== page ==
Hand-Woven Artisan Cotton Textiles from the Gamo Community of Southern Ethiopia

The characteristics of craft as defined by Donkin (2001: 5) are of a certain type of object made by hand, using tools and having functional necessities, and/or methods and production processes. However, it may also vary depending on the different cultural and historical setting of the particular country in which it has originated. This article explores the case of the traditional crafts and craftsmanship of the Gamo community of Ethiopia.

A range of colourful woven products can be seen on the way to the highland villages - Photo credit: Silver Traveller (2016). [http://www.silvertraveladvisor.com/review/attraction/162506-dorze-village-unique-houses-weaving-bread-and-arak]
A range of colourful woven products can be seen on the way to the highland villages – Photo credit: Silver Traveller (2016). [http://www.silvertraveladvisor.com/review/attraction/162506-dorze-village-unique-houses-weaving-bread-and-arak]

The population consists of a mix of over 80 ethnic minorities with a range of cultural traditions and religious beliefs and the diverse agro-ecology and biodiversity of the locations where crafts are produced means that there is a great deal of individuality in both the methods used and the items created. These crafts can vary from textiles, pottery, and blacksmithery to butcher-tanners that differ from region to region, and group to group with hundreds and thousands of different material traditions in evidence. The objects are usually handmade and woven and often seen as essential household items. Hand-woven cotton textiles and garments are one common example of artisanal traditional crafts and craftsmanship (Note 1). Some of the most impressive weavers of these can be found in the Gamo community based in the southwestern highlands of Ethiopia (especially in the Dorze and Doko communities) (Note 2).

Textiles made by Doko weavers - Photo credit: Left: Kauffam, K (1993). Doko textiles woven by Doko weavers [https://www.h-net.org/~etoc/Pages/ilto_a4.html] Right: Silverman, R A (1998). Netala (Net’ala) textile [https://www.h-net.org/~etoc/Pages/ilto_gallery.html]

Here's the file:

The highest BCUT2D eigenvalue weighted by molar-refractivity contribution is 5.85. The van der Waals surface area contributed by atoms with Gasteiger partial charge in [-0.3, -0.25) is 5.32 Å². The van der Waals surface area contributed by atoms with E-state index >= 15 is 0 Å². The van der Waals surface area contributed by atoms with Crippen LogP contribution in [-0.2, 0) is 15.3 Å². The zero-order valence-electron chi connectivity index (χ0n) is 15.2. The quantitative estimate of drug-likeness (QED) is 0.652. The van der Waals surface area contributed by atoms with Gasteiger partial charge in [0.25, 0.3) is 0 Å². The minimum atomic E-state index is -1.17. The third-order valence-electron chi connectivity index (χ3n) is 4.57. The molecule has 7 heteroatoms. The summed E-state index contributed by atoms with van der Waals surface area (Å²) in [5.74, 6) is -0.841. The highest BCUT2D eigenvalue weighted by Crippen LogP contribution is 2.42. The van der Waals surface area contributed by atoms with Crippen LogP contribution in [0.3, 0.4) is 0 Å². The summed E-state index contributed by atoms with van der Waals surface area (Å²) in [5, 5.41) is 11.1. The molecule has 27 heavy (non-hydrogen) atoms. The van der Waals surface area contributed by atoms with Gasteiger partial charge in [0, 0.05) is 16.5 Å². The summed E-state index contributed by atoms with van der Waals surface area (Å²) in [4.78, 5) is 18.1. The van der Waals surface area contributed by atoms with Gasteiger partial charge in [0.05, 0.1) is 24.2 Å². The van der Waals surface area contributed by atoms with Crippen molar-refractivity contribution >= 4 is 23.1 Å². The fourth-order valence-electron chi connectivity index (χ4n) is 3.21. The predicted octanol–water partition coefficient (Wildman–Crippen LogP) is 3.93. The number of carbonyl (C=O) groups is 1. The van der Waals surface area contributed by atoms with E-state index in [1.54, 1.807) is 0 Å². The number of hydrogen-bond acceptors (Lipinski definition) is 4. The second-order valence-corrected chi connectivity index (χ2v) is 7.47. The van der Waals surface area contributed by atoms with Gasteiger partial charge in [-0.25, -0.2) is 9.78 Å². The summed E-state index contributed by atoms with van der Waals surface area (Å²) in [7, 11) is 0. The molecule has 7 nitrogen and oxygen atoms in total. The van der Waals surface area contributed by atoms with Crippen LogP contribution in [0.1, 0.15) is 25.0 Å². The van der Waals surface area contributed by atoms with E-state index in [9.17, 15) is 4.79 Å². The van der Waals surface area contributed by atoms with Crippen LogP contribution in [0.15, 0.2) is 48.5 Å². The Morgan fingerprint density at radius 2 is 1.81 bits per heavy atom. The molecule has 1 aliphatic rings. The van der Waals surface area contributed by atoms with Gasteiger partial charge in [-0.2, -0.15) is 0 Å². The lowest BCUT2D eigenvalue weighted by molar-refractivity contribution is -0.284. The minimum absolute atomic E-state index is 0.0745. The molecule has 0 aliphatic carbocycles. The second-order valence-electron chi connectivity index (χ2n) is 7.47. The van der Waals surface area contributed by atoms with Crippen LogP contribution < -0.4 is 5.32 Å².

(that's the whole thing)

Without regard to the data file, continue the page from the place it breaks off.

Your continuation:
Textiles made by Doko weavers – Photo credit: Left: Kauffam, K (1993). Doko textiles woven by Doko weavers [https://www.h-net.org/~etoc/Pages/ilto_a4.html] Right: Silverman, R A (1998). Netala (Net’ala) textile [https://www.h-net.org/~etoc/Pages/ilto_gallery.html]

The weaving culture of this area was replicated across the country later on, both during and since the reign of Emperor Menelik (1890s). Nowadays, the name Dorze is used as a synonym for weaving in the capital (and also to describe the weavers from the highlands) (Hofverberg, 2010; Kedir, 2016; Silverman, 1999). Weavers from the Gamo highlands are known to be among the weaving pioneers of the country and are held in high esteem for their superb skill, and for producing exquisite textiles and garments of which the design, style, and structure varies from simple to complex and from place to place (Dubois, 2008; Kedir, 2016; Silverman, 1999). Artisans living within their community and family networks share various roles and responsibilities that are influenced by their socio-cultural settings at the same time (Zelinsky-Cartledge & Cartledge, 1999). The social status of weavers in the highlands is perceived to be relatively distinguished compared to other craftspeople (i.e. blacksmiths and potters), with higher socio-economic status and free from stigma within the community. Their skills, knowledge, and know-how has been passed down by word of mouth from generation to generation, from father to son and mother to daughter. Weaving and related activities are family-oriented and community-based and different tasks in the process of making textiles and garments are allocated to males and females. Females are in charge of hand spun and twisted cotton thread (shallo), and often collect fresh cotton seeds from lowland areas to sell in various forms at the local market (Zelinsky-Cartledge & Cartledge, 1999). Males are usually responsible for weaving and undertaking the remaining tasks necessary to produce the final product. Most weavers build their own pit-style loom made from pieces of timber and bamboo, which they set up near to their main house within their homestead compound or in a separate area used for weaving purposes (Hofverberg, 2010; Zelinsky-Cartledge & Cartledge, 1999). On average, a typical simple white textile cloth measuring 160 x 260 cm (i.e. Net’ala) can be woven in one day (Zelinsky-Cartledge & Cartledge, 1999).

Weaving process - Photo credit: Left: Men weaving spun cotton thread / Traditional weaving machine. Latombe, J-C (2012). [http://ai.stanford.edu/~latombe/mountain/photo/ethiopia-2012/trek/index-3.htm] Right: Woman hand-spinning cotton thread. Edge of Humanity Magazine (2015). [https://edgeofhumanity.com/2015/02/13/artisians/]
Weaving process – Photo credit: Left: Men weaving spun cotton thread / Traditional weaving machine.
Latombe, J-C (2012). [http://ai.stanford.edu/~latombe/mountain/photo/ethiopia-2012/trek/index-3.htm] Right: Woman hand-spinning cotton thread. Edge of Humanity Magazine (2015). [https://edgeofhumanity.com/2015/02/13/artisians/]